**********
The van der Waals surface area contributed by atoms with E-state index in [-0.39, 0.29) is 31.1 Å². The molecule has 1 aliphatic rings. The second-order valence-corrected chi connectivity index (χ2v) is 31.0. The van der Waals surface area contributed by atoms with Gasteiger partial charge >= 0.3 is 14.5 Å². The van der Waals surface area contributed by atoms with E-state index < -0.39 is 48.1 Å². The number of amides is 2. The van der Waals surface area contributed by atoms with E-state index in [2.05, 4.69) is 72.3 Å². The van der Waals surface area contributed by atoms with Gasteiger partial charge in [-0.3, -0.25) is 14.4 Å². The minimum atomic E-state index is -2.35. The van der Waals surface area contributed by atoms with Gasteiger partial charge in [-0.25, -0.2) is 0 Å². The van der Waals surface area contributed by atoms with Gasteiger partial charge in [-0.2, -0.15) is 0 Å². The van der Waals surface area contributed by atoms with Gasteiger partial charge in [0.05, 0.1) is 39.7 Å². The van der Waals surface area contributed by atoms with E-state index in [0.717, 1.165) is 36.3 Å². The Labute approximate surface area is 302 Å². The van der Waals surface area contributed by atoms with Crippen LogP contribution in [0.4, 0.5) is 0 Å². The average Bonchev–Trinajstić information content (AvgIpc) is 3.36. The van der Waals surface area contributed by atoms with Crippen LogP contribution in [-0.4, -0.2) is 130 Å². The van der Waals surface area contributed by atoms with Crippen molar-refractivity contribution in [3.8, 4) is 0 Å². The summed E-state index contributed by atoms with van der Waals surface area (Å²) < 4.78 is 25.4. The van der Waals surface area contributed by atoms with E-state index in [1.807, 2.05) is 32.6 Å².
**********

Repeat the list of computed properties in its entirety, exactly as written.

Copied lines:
The van der Waals surface area contributed by atoms with E-state index in [-0.39, 0.29) is 31.1 Å². The molecule has 1 aliphatic rings. The second-order valence-corrected chi connectivity index (χ2v) is 31.0. The van der Waals surface area contributed by atoms with Gasteiger partial charge >= 0.3 is 14.5 Å². The van der Waals surface area contributed by atoms with E-state index < -0.39 is 48.1 Å². The number of amides is 2. The van der Waals surface area contributed by atoms with E-state index in [2.05, 4.69) is 72.3 Å². The van der Waals surface area contributed by atoms with Gasteiger partial charge in [-0.3, -0.25) is 14.4 Å². The minimum atomic E-state index is -2.35. The van der Waals surface area contributed by atoms with Gasteiger partial charge in [-0.25, -0.2) is 0 Å². The van der Waals surface area contributed by atoms with Gasteiger partial charge in [-0.2, -0.15) is 0 Å². The van der Waals surface area contributed by atoms with Gasteiger partial charge in [0.05, 0.1) is 39.7 Å². The van der Waals surface area contributed by atoms with E-state index in [0.717, 1.165) is 36.3 Å². The Labute approximate surface area is 302 Å². The van der Waals surface area contributed by atoms with Crippen LogP contribution in [0.4, 0.5) is 0 Å². The average Bonchev–Trinajstić information content (AvgIpc) is 3.36. The van der Waals surface area contributed by atoms with Crippen LogP contribution in [-0.4, -0.2) is 130 Å². The van der Waals surface area contributed by atoms with Crippen molar-refractivity contribution in [3.8, 4) is 0 Å². The summed E-state index contributed by atoms with van der Waals surface area (Å²) < 4.78 is 25.4. The van der Waals surface area contributed by atoms with E-state index in [1.807, 2.05) is 32.6 Å².